The systematic collection of remains of marine and land molluscs has been integral to the excavation on the Kephali hill at Sissi. The aim of the shell study is to allow insights into the life cycle of shells, from the procurement of molluscs, to preparation/working, consumption and final discard on the basis of detailed faunal, taphonomic and contextual analysis of the material. In particular, the organisation of mollusc food consumption, the manufacture of shell artefacts, as well as the utilisation of shells in different contexts are among the issues that will be explored on various temporal (synchronic, diachronic) and spatial scales (domestic, communal, regional, interregional).

Commonly encountered species in the shell assemblages from Building CD and Building E (Photographs: R. Veropoulidou, Image processing: N. Valasiadis).

Commonly encountered species in the shell assemblages from Building CD and Building E (Photographs: R. Veropoulidou, Image processing: N. Valasiadis).

The study of the shell assemblage commenced in 2009 and continued in the following two seasons (2010 and 2011) prioritizing the analysis of shells from Building CD and Building E, which are considered by the excavators (Dr Letesson and Dr Devolder, respectively) to be mainly of LM III date. In total, the studied assemblage comprises 3574 shells, of which 3173 are the remains of 42 different marine molluscs, sea-urchins and crabs (Figure 1). There are also 401 remains of land snails, of which 61% is pre-modern.

The vast majority if shells from Buildings CD and E were gathered from the sea-shore, where procurement methods are simple and do not require any significant effort or time investment. However, an array of variables (species ecological requirements, size, variety, presence of worn-shells) suggests that different methods were employed in each environmental niche and for the procurement of particular species. Moreover, the focus on only some species from the great variety offered indicates selectivity and might be taken as evidence of specialized gathering practices, at least as regards food procurement.

84% of shells from Buildings CD and E and at least 13 different species (e.g. limpets, top-shell, sea-urchin, crab, Noah’s ark, and horn-shell) may be safely assumed to represent remains of food consumption. The lack of differences in patterns of mollusc food consumption between the two buildings implies commonly shared food habits and dietary practices. Moreover, the fact that the particular species of shells, charred plant remains and animal bones were found mixed suggests that there were no discriminations between foodstuffs. Finally, the spatial distribution of shell remains in both buildings suggests that molluscs were consumed as food in both domestic and more communal occasions.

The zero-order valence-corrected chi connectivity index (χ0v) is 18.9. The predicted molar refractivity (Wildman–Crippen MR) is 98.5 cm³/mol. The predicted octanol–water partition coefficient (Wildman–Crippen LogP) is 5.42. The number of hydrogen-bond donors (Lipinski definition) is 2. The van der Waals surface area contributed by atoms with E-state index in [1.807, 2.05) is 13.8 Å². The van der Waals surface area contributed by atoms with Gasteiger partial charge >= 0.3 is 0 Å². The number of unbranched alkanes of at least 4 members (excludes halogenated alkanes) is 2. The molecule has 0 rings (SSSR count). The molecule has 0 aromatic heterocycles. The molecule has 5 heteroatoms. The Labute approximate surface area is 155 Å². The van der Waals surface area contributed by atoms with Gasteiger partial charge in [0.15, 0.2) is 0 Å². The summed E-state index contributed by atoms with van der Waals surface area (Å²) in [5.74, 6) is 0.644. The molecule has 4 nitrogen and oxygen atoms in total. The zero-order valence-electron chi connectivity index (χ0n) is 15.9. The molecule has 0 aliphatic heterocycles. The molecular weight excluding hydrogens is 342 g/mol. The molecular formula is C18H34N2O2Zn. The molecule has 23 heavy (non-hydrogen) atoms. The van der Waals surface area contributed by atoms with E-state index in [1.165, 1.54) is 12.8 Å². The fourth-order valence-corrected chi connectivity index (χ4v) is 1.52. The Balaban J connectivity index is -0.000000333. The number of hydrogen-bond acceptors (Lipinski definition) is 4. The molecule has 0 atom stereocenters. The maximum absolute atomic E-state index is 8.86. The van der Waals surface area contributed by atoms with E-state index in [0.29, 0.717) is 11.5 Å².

Additionally, all three species associated with the manufacture of purple dye in the Aegean (Hexaplex trunculus, Bolinus brandaris, Stramonita haemostoma) are present in the studied assemblage. Though their fragmented state is consistent with purple-dye manufacture, their low numbers do not allow us to infer systematic production of dye on site, but rather the possibility of small scale in situ production, accompanied by subsequent removal of production waste.

Other mollusc species might have been collected by accident (e.g. grooved helmet, striped Venus, hairy ark), brought to the site alongside materials from the beach (seaweed, sand) or as curios for decorative (e.g. cowrie shell, cone) and other special purposes (e.g. trumpet triton). The corpus of worked shells comprises only twelve examples (six perforated specimens, five specimens used as expedient tools and one specimen possibly used as a musical instrument).

It is anticipated that the integration of all lines of bioarchaeological evidence (animal and fish bones, plant remains and marine and land molluscs) in combination with the final stratigraphic and contextual information in the following study seasons will allow valuable insights into the economy and society of prehistoric Sissi.

Dr Rena Veropoulidou
Museum of Byzantine Culture, Greece